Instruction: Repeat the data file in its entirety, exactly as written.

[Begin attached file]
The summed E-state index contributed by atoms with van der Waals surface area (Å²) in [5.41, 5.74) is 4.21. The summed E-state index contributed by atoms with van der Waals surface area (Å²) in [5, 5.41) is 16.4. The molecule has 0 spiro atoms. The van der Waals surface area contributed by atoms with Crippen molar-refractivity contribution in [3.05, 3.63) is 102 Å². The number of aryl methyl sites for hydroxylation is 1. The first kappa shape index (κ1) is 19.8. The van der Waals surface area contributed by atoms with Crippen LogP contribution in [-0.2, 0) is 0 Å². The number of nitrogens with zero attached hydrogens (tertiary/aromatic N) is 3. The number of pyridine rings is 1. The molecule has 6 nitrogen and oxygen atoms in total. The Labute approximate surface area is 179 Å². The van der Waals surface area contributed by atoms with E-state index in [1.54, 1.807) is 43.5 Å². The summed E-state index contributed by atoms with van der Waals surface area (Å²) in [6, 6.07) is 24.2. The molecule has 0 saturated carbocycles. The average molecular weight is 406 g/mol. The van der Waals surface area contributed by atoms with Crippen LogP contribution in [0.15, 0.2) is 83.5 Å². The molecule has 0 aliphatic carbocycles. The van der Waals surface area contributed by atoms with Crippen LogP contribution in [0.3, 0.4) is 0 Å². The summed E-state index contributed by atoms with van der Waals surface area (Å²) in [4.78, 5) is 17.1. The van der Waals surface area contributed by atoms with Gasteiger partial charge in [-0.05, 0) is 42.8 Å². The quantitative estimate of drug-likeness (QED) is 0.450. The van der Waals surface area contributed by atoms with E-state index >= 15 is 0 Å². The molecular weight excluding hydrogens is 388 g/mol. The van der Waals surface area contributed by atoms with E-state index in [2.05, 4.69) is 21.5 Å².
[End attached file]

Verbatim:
The summed E-state index contributed by atoms with van der Waals surface area (Å²) in [5.41, 5.74) is 4.21. The summed E-state index contributed by atoms with van der Waals surface area (Å²) in [5, 5.41) is 16.4. The molecule has 0 spiro atoms. The van der Waals surface area contributed by atoms with Crippen molar-refractivity contribution in [3.05, 3.63) is 102 Å². The number of aryl methyl sites for hydroxylation is 1. The first kappa shape index (κ1) is 19.8. The van der Waals surface area contributed by atoms with Crippen LogP contribution in [-0.2, 0) is 0 Å². The number of nitrogens with zero attached hydrogens (tertiary/aromatic N) is 3. The number of pyridine rings is 1. The molecule has 6 nitrogen and oxygen atoms in total. The Labute approximate surface area is 179 Å². The van der Waals surface area contributed by atoms with E-state index in [1.54, 1.807) is 43.5 Å². The summed E-state index contributed by atoms with van der Waals surface area (Å²) in [6, 6.07) is 24.2. The molecule has 0 saturated carbocycles. The average molecular weight is 406 g/mol. The van der Waals surface area contributed by atoms with Crippen LogP contribution in [0.15, 0.2) is 83.5 Å². The molecule has 0 aliphatic carbocycles. The van der Waals surface area contributed by atoms with Crippen LogP contribution in [0.3, 0.4) is 0 Å². The summed E-state index contributed by atoms with van der Waals surface area (Å²) in [4.78, 5) is 17.1. The van der Waals surface area contributed by atoms with Gasteiger partial charge in [-0.05, 0) is 42.8 Å². The quantitative estimate of drug-likeness (QED) is 0.450. The van der Waals surface area contributed by atoms with E-state index >= 15 is 0 Å². The molecular weight excluding hydrogens is 388 g/mol. The van der Waals surface area contributed by atoms with E-state index in [2.05, 4.69) is 21.5 Å².